Ex-Senate aide James Wolfe turns himself in over ‘FBI leaks’
A former staff member of the Senate Intelligence Committee has turned himself in to the FBI as part of an investigation into government leaks.
James A Wolfe, 58, had served for almost 30 years as the committee’s director of security. He is now charged with lying to the FBI.
Mr Wolfe was entrusted with top secret information during his tenure, but he has not been charged for any leaks.
He lied to the FBI about contacts with three reporters, prosecutors say.
What is he charged with?
Mr Wolfe, who retired in May, was charged on Friday for making false statements in December 2017, including his use of encrypted messaging applications and providing sensitive information about the Senate committee to two reporters.
The intelligence panel is investigating alleged Russian meddling in the 2016 election.
The US Department of Justice accuses Mr Wolfe of being in regular contact with reporters, who he allegedly met at restaurants, bars and in a Senate office building.
In a FBI investigation into unauthorised leaks, agents examined how former Buzzfeed reporter Ali Watkins had learned that former Trump campaign aide Carter Page had met Russian operatives in 2013.
FBI agents confronted Mr Wolfe about knowing Ms Watkins, and he initially denied knowing her.
When agents showed Mr Wolfe pictures of the two together, he admitted they had been in a relationship beginning in 2014, but maintained he had never disclosed to her classified information, according to court documents.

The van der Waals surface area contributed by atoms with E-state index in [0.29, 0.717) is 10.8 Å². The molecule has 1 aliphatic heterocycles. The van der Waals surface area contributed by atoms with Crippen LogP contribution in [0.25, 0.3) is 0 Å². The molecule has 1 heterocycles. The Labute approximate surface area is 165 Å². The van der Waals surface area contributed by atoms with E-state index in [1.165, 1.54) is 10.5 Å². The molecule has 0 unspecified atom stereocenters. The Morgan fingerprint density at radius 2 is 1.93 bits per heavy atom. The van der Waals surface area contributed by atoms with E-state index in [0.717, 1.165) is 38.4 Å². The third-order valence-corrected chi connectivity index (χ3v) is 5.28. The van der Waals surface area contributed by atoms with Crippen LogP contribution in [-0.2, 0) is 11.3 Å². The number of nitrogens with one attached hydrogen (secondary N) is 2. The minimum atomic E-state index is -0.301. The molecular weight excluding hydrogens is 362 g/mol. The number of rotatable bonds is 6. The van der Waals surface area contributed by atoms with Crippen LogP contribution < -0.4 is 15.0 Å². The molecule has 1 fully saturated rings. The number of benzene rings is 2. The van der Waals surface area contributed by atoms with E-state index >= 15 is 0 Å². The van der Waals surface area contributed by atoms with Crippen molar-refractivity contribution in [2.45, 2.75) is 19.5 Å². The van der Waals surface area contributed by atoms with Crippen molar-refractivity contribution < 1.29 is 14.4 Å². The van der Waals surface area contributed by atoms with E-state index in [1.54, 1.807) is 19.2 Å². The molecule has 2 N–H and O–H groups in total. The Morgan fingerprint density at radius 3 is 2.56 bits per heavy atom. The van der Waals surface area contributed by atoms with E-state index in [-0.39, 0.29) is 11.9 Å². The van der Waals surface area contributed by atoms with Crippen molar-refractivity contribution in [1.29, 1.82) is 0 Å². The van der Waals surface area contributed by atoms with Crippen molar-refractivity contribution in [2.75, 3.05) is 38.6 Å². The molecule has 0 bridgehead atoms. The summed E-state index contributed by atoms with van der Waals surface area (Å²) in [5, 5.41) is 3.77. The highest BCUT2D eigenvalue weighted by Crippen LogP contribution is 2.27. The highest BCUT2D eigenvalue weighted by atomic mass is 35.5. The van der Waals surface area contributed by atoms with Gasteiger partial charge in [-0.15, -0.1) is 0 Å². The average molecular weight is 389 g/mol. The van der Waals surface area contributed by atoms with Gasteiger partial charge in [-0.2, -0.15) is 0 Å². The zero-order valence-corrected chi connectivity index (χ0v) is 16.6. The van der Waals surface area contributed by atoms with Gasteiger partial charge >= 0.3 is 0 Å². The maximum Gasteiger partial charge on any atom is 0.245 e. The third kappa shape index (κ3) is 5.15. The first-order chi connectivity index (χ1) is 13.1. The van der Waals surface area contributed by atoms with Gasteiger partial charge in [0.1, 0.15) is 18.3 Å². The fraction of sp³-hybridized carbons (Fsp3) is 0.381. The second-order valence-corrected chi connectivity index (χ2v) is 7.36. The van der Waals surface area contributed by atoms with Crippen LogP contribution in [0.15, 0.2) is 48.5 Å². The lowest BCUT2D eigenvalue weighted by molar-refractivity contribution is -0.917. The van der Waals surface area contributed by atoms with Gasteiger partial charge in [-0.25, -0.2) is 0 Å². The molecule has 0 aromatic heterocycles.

As last week’s charges against Mr Wolfe were announced, the New York Times, where Ms Watkins now works, reported that the FBI seized a year’s worth of records from her as part of the investigation into the leaks, sparking discussions about freedom of the press rights.
After hearing of Mr Wolfe’s arrest, President Donald Trump told reporters: “I’m a very big believer in freedom of the press, but I’m also a believer that you cannot leak classified information.”
Analysis by Anthony Zurcher, BBC News
Donald Trump told his Justice Department to crack down on the leaks that have bedeviled his administration – and now they have made their first high-profile arrest.
James Wolfe is anything but a household name, but as a long-time Senate Intelligence committee staffer he had access to the kind of classified information that has repeatedly surfaced in media reporting.
FBI investigators gained access to communications with journalists via encrypted messaging apps, which should give pause to reporters and sources who might believe their words are hidden from prying eyes.
Although this is the first leaking case for the Trump administration – and the court-ordered seizure of a journalist’s phone and email records will elicit howls from free-press advocates – it is far from the first time a president has pushed First Amendment boundaries to find and prosecute leakers.
The Obama administration engaged in protracted legal battles with media organisations on multiple occasions.
Complicating matters further, Mr Wolfe is accused of lying about a romantic relationship he had with a young New York Times reporter who first made a name for herself by helping break a major story involving the Senate Intelligence committee as a senior at Temple University in 2014.
The moral high ground in this case will be treacherous terrain.
The indictment also says Mr Wolfe and Ms Watkins had “exchanged tens of thousands of electronic communications, often including daily texts and phone calls”.
Mr Wolfe’s arrest comes as the Trump administration continues to crack down on leaks of classified information to the media.
Both the president and US Attorney General Jeff Sessions have vowed to pursue investigations into government leaks.
Senate Intelligence Committee chairman Richard Burr said his panel was “troubled” by the charges and would take the matter “extremely seriously”.
Mr Burr, a Republican, said the committee has “fully co-operated” with the FBI and “trust the justice system to act appropriately and ensure due process as this case unfolds”.